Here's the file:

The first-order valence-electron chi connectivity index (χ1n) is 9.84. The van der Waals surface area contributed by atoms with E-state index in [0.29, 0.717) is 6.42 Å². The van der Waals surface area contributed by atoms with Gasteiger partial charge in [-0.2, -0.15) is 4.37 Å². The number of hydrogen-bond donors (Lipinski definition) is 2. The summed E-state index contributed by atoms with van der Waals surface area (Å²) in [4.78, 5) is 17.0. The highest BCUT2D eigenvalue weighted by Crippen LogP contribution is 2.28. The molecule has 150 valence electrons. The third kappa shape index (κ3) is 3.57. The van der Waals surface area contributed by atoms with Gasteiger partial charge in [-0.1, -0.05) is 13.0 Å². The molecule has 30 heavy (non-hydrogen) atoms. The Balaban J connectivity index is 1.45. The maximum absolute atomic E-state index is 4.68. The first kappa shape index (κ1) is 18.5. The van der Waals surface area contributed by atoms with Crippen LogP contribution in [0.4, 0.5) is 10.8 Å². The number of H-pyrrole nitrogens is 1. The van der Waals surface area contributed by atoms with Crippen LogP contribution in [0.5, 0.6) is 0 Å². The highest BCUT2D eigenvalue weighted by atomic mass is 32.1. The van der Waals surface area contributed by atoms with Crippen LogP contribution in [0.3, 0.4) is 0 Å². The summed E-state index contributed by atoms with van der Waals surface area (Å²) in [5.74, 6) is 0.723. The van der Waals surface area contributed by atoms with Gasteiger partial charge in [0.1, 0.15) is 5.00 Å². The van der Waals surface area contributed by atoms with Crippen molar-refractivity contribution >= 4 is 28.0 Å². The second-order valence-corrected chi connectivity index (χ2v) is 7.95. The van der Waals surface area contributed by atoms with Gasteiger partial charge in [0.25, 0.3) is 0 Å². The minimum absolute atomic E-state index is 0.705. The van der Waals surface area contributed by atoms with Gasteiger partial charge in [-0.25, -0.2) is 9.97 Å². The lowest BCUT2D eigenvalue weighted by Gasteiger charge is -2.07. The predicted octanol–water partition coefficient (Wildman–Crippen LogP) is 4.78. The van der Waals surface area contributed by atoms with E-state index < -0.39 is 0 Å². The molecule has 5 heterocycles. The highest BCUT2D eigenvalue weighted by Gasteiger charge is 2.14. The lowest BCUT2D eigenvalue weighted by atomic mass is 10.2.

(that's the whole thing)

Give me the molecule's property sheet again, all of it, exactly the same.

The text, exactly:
The first-order valence-electron chi connectivity index (χ1n) is 9.84. The van der Waals surface area contributed by atoms with E-state index in [0.29, 0.717) is 6.42 Å². The van der Waals surface area contributed by atoms with Gasteiger partial charge in [-0.2, -0.15) is 4.37 Å². The number of hydrogen-bond donors (Lipinski definition) is 2. The summed E-state index contributed by atoms with van der Waals surface area (Å²) in [4.78, 5) is 17.0. The highest BCUT2D eigenvalue weighted by Crippen LogP contribution is 2.28. The molecule has 150 valence electrons. The third kappa shape index (κ3) is 3.57. The van der Waals surface area contributed by atoms with Gasteiger partial charge in [-0.1, -0.05) is 13.0 Å². The molecule has 30 heavy (non-hydrogen) atoms. The Balaban J connectivity index is 1.45. The maximum absolute atomic E-state index is 4.68. The first kappa shape index (κ1) is 18.5. The van der Waals surface area contributed by atoms with Crippen LogP contribution in [0.4, 0.5) is 10.8 Å². The number of H-pyrrole nitrogens is 1. The van der Waals surface area contributed by atoms with Crippen LogP contribution in [0.5, 0.6) is 0 Å². The highest BCUT2D eigenvalue weighted by atomic mass is 32.1. The van der Waals surface area contributed by atoms with Crippen LogP contribution in [0.3, 0.4) is 0 Å². The summed E-state index contributed by atoms with van der Waals surface area (Å²) in [5.74, 6) is 0.723. The van der Waals surface area contributed by atoms with Gasteiger partial charge in [0.1, 0.15) is 5.00 Å². The van der Waals surface area contributed by atoms with Crippen molar-refractivity contribution >= 4 is 28.0 Å². The second-order valence-corrected chi connectivity index (χ2v) is 7.95. The van der Waals surface area contributed by atoms with Gasteiger partial charge in [0.25, 0.3) is 0 Å². The minimum absolute atomic E-state index is 0.705. The van der Waals surface area contributed by atoms with Gasteiger partial charge in [-0.25, -0.2) is 9.97 Å². The lowest BCUT2D eigenvalue weighted by Gasteiger charge is -2.07. The predicted octanol–water partition coefficient (Wildman–Crippen LogP) is 4.78. The van der Waals surface area contributed by atoms with E-state index < -0.39 is 0 Å². The molecule has 5 heterocycles. The highest BCUT2D eigenvalue weighted by Gasteiger charge is 2.14. The lowest BCUT2D eigenvalue weighted by atomic mass is 10.2.